Most musicians have to put up with record company executives being interfering dicks. It’s part of the job, just like wearing sunglasses indoors and objectifying women.
Not all bands let them get away with it, though. Every now and then, through luck, opportunism or having balls of brass, some get to fight back.
#6. The Rolling Stones Release a Profane Single to Get Out of a Contract
Once upon a time, before Mick Jagger started to look like a South American transsexual, the Rolling Stones were the biggest outlaws on the planet (provided you put rapists, murderers and any other actual criminals or badasses in a category other than “outlaws”).
So it should come as no surprise that when the future ex-rebels were told they actually had to fulfill their contract with Decca Records before leaving for greener pastures, they weren’t happy. Legal technicalities are for squares, baby. The Rolling Stones would not be held down by the man and his nitpicky adherence to the stipulations of binding contracts.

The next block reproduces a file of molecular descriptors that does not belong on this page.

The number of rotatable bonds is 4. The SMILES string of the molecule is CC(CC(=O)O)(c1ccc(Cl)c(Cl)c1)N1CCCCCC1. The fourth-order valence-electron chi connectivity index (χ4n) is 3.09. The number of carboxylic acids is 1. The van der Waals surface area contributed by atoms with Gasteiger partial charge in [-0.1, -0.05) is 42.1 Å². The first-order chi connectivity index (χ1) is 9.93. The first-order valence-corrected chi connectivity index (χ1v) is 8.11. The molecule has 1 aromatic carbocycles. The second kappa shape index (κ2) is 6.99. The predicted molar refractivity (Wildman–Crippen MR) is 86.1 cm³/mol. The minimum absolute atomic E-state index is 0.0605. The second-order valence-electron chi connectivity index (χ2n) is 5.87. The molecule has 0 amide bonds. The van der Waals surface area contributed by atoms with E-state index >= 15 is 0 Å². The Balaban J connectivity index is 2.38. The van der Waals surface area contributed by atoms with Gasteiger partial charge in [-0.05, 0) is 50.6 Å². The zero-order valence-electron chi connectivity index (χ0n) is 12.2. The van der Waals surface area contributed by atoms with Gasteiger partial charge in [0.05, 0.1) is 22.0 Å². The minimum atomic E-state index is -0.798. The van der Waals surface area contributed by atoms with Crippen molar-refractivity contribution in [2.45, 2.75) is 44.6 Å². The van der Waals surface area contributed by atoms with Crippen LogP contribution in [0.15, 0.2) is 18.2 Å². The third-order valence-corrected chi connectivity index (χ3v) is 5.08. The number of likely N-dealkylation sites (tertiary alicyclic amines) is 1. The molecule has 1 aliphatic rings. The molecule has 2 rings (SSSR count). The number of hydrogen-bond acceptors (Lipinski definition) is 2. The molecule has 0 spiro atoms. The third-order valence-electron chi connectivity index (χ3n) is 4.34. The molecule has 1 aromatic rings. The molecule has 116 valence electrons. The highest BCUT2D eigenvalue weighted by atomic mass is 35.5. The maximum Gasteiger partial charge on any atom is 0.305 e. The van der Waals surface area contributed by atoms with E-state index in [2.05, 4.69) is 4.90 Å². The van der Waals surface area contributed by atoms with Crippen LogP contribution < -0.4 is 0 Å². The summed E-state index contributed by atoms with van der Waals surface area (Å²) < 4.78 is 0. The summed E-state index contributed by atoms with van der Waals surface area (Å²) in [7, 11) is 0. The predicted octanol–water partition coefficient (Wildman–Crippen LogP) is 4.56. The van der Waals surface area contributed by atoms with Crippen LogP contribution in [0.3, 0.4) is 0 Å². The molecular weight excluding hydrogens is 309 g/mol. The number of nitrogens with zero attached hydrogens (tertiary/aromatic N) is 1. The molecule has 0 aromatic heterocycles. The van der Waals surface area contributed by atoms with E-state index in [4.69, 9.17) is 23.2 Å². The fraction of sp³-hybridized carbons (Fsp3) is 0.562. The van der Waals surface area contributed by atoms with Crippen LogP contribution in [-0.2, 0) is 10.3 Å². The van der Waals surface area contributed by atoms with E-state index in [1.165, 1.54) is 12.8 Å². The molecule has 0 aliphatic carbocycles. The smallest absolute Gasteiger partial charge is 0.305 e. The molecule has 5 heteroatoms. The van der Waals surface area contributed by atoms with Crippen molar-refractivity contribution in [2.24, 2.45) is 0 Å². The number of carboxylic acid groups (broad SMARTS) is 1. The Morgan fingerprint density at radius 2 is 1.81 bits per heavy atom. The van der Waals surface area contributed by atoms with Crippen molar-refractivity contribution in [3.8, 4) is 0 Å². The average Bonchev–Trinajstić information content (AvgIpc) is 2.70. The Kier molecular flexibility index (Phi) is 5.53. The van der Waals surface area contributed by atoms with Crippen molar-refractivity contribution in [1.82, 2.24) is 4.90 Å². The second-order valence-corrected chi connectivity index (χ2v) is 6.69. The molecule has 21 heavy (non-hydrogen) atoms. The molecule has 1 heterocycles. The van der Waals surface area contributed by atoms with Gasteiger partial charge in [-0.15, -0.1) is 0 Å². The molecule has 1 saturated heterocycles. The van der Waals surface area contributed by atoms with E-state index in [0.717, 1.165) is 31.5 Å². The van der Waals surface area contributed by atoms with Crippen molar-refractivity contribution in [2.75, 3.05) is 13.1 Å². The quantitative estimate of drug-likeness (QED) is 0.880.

Fortunately for them, all they had to do was record one more single and they would be free to dominate the rest of the 1960s and most of the ’70s before taking a now three decades long nosedive starting in the ’80s. Fortunately for the premise of this article, they decided to make that single one of their most commercially unfriendly pieces of work of all time.
The song was called “Schoolboy Blues,” though it would be forever known as “Cocksucker Blues.” The title of the song was taken from its risque chorus, where Jagger pondered:
Oh where can I get my cock sucked?/Where can I get my ass fucked?/I may have no money/But I know where to put it every time.
Predictably, the label wasn’t too pleased and let the single gather dust for some time. The track did actually find its way to record store (remember those?) shelves some 13 years later, when Decca tagged it onto a Germany-only box set called The Rest of the Best. Before you rightfully turn that into a joke about Germany, understand that it was most likely an accident. The album was rereleased with the offending song deleted a mere four weeks later. It’s never seen the light of day since, unless you count the scores of shady torrent sites that you can totally download it on for free. Or you could just check it out on YouTube. Don’t even act like you don’t want to.
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